At age 48, I’m a veteran of political talk. As an anthropologist, a feminist, a Muslim, a student of global issues, I’m an avid consumer of political talk.
I’ve lived through many rousing speeches. As a child in Pakistan, I watched Zulfiqar Ali Bhutto use Islamic Socialism and the slogan roti, kapra, makaan (bread, clothing, and a house) to strengthen his government. I remember ration cards. I watched as ready-cooked roti appeared in the market for purchase – supposedly as fulfillment of the promise of ‘bread.’
I watched General Zia-ul-Haq re-deploy Pakistan ka matlab kya? la ilaha illallah (What is the meaning of Pakistan? There is no god but God). I watched him run a referendum that asked “Do you wish Pakistan to be an Islamic state?” and I watched his speech where he celebrated another 5 years as president of Pakistan. I remember speeches where democracy was framed as a stupid, Western, idolatrous project, and Reagan’s America was right behind Zia.
I then remember the days of Benazir Bhutto, who did practically nothing for the protection of women except be one in the prime minister’s chair.
As a graduate student, I remember many Islami Jamiat Talba speeches – where the terms Islam, shariat, government, Quran, sunnat, risalat, iqamat-e-deen (the political establishment of religion in life) were deployed around to establish a worldview where Islam was a panacea for all our many problems. Where our main problem was the existence of people who wouldn’t commit themselves to purdah and Islamic discourse, and the fact that the politicians who could do the work of this iqamat weren’t actually in Parliament.
Now I hear other kinds of speeches.
I used to yearn for talk. Representative talk. Powerful talk. If only, I gasped inwardly, if only someone important, someone eloquent, someone with power, someone who mattered would use the right words.
If only someone would say Islam.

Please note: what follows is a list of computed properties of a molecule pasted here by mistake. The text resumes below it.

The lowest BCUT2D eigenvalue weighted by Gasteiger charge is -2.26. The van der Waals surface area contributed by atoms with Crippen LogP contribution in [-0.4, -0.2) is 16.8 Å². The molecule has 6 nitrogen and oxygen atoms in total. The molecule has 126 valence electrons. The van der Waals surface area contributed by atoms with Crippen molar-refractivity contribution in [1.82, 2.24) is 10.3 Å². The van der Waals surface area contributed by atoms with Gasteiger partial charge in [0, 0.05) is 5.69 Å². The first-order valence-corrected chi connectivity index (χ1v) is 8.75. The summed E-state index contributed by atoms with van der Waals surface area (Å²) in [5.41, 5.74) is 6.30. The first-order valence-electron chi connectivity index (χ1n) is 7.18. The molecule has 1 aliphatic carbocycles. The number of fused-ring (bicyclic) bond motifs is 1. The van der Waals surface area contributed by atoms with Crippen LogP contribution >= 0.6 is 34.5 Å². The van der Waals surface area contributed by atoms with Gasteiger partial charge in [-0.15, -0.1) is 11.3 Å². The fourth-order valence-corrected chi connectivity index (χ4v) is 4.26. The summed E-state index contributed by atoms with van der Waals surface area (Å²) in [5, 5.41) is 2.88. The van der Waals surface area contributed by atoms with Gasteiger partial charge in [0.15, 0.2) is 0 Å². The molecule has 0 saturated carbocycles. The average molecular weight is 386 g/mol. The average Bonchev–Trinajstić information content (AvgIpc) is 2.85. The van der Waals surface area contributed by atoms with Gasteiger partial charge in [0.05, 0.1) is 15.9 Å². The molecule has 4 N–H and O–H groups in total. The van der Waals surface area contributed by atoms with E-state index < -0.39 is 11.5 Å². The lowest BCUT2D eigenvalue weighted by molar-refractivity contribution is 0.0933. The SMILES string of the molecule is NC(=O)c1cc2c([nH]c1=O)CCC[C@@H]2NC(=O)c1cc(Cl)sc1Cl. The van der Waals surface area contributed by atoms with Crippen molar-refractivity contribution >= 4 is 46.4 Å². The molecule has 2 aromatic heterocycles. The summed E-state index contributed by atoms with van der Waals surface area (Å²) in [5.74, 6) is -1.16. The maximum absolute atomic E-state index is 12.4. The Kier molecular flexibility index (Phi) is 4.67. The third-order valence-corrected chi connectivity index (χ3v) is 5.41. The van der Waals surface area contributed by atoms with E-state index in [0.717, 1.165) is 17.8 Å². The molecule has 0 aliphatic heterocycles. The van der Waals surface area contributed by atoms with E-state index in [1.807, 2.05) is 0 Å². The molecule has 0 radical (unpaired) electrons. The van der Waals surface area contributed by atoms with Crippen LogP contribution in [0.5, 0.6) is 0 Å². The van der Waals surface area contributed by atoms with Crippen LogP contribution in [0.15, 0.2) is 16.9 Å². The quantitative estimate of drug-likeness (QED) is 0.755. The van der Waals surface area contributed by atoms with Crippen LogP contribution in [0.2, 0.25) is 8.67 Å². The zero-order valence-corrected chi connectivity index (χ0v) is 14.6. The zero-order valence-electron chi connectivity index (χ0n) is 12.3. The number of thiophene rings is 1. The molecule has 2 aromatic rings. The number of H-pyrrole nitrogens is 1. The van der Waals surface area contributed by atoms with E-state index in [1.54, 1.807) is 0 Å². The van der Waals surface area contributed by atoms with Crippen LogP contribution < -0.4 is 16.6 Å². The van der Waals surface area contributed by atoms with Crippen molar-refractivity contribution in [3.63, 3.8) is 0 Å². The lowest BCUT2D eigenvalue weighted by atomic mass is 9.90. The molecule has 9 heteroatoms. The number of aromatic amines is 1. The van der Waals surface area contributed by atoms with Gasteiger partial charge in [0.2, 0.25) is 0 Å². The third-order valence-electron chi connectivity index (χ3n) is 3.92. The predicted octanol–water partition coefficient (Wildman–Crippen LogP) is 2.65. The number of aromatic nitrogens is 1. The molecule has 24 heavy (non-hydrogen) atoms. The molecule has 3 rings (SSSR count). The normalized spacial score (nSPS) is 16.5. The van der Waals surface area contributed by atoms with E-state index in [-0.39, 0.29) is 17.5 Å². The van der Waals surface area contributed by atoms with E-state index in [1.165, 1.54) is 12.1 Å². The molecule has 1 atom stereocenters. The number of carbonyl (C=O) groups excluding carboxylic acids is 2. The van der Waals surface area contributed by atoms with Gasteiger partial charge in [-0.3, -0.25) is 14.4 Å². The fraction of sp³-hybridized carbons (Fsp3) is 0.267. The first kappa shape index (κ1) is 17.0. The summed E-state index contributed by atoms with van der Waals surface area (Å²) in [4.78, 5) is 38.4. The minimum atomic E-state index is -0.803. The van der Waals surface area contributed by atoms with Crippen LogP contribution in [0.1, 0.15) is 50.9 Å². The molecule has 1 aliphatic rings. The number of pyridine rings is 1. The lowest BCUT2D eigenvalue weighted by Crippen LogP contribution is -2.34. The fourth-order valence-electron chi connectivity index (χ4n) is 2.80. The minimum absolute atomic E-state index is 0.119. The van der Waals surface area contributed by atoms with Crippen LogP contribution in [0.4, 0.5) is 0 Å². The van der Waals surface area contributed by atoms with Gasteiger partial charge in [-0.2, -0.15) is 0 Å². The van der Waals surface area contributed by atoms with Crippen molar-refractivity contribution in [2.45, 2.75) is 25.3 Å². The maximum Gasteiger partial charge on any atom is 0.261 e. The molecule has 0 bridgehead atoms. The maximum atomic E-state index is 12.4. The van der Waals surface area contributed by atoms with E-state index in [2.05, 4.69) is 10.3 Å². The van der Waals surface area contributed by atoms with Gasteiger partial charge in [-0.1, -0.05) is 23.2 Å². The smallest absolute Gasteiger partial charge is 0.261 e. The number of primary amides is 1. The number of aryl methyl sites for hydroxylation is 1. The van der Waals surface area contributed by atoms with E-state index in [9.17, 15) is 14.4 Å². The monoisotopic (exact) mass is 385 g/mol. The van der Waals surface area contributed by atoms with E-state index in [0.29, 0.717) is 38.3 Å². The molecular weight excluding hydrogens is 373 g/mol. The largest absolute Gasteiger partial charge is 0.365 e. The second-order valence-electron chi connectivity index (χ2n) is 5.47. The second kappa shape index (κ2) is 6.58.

If only someone would say human rights.
If only someone would say Afghanistan. If only someone would say Kashmir.
And then, as I grew older, and saw the micropolitics of gender, I wished, If only someone would say mercy. If only someone would say feminism. …
But now, I’m like a teenager in a sulk. I don’t want to hear anything. I want to slam my door on all the adults and say, no more. I don’t want to hear your talk. Your talk is meaningless. Your talk over china cups and sandwiches means something completely different. When it enters the lives of the powerless, your talk becomes something else.
When you say The status of women in Islam in your pamphlets, it really just means patriarchal oppression with a paisley border of groundless optimism.
When you say Afghanistan or Kashmir or Waziristan or Syria or Iraq you’re using it for your own purposes, for your routes to oil, to sea, to mastery, to control.
And when you speak of melting pots and integration and E Pluribus Unum, you accept our laborers and our highly skilled professionals just so long as they come through the cultural crucible of assimilation.
You talk of countering violent extremism, when you really mean to enforce internal and external surveillance in our communities.
You mean to install outsiders in our mosques, those that will prey on the vulnerable, the persons with mental health struggles – so you will pull out the rabbit of a supposed extremist from your hat, voila! The machinery of the security industry has been rationalized. You create a binary of good Muslims and bad Muslims, so that the good ones – the ones in jeans and t-shirts, the ones in the nightclub, the occasional beer-drinkers, they will hate and fear the hijabis, the bearded men, the mosque attendees, the ethnic-garbed, the poor, the under-educated, because they are the problem.
The language of mysticism and Sufism are utilized to establish good Muslims, ones who recite Rumi and Hafez and consume art and biryani, and never contemplate the social reform possibilities of Islamic frameworks.
We are not people to you. We are merely means to your strategic ends.